The Bike Show closes on Saturday, October 27. Artists included are: Chris Bishop, Faith Layla Bocian, Dan Perkins, David D’Orio, Eric Dyer, Ryan Humphrey, John K. Lawson, Joshua Wade Smith, Jean Francois Rauzier, and Kenk: A Graphic Portrait by Nick Marinkovich (Illustrator), Alex Jansen (Producer/Director), Jason Gilmore (Filmmaker/Designer), Richard Poplak (Writer)

Maryland Art Place Presents: The Bike Show

By Ron Cassie, Baltimore Magazine | August 15, 2012

Lance Armstrong wrote a book a few years ago called It’s Not About the Bike. And we get that. His story is about a journey back from cancer. But still, it is kind of, about the bike, isn’t it?

The Maryland Art Place thinks so.

The nonprofit center for contemporary art, with gallery space located at Power Plant Live!, hosts the “Bike Show” next month, an exhibition “centered on the relationship between people and their bicycles.”

As Baltimore’s bicycling community grows, MAP is showcasing artists and pedalists involved in Charm City’s evolving alternative energy culture. With philosophies around transportation influx, one of MAP’s hopes for the exhibition is that it will bring together bicycling and sustainability constituents from different backgrounds, including recreation, art, transportation, community development, health, and government around a common purpose.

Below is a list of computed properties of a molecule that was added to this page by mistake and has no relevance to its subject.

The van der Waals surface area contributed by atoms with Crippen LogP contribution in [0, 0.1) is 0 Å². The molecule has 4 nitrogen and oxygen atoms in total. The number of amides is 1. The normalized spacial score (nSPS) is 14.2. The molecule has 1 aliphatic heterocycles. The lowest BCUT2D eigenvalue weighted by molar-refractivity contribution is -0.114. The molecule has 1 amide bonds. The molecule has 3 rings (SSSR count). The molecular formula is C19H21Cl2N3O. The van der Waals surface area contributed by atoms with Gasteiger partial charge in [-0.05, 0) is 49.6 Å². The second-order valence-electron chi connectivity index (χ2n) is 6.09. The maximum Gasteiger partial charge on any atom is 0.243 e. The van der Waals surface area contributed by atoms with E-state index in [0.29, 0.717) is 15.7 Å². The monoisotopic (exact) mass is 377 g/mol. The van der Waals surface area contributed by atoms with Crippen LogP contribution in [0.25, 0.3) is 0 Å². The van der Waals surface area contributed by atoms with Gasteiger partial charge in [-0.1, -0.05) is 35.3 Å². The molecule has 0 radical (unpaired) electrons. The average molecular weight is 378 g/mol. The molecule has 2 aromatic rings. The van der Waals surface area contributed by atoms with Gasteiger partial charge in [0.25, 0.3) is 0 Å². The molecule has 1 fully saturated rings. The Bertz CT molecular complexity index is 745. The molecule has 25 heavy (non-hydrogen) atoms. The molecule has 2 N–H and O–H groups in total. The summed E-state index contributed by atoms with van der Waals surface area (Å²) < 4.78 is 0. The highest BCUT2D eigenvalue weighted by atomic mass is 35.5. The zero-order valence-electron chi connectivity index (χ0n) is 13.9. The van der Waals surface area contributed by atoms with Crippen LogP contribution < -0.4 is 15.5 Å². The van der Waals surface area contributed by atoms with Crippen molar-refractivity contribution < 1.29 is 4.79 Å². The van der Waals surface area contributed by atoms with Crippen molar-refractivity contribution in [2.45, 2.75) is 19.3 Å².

MAP program director Sophia Rutka said the inspiration for the show came from MAP program advisory chair Dawn Gavin. An associate professor in Drawing and Foundations at the University of Maryland College Park, professional artist and avid bicyclist, Gavin is also curating the exhibition.

Among the artists: Eric Dyer, an associate professor of Animation/Interactive Media at UMBC, will present a video short, “Copenhagen Cycles;" sculptor Joshua Wade Smith is contributing a piece and performing as well on opening night; and Chris Bishop, of award-winning Bishops Bikes, will bring several custom-built frames to the exhibition.

The opening reception, scheduled for Sept. 13, will be co-hosted by Bike Maryland. The Bike Show is sponsored by Race Pace, Bike Maryland and the Department of Transportation, Bike Baltimore.

Mina Cheon's provocative 'polipop' art

Maryland Art Place showcases Mina Cheon's provocative 'polipop' art

Exhibit highlights Korean-born Baltimore artist's digital paintings

By Tim Smith, The Baltimore Sun | June 9, 2012

Mina Cheon is used to seeing things from multiple perspectives.

As a child in South Korea, the artist was exposed to two religious philosophies — Buddhist on her father's side, Christian on her mother's — and embraced a third as an adult, converting to Judaism when she married a Baltimore architect.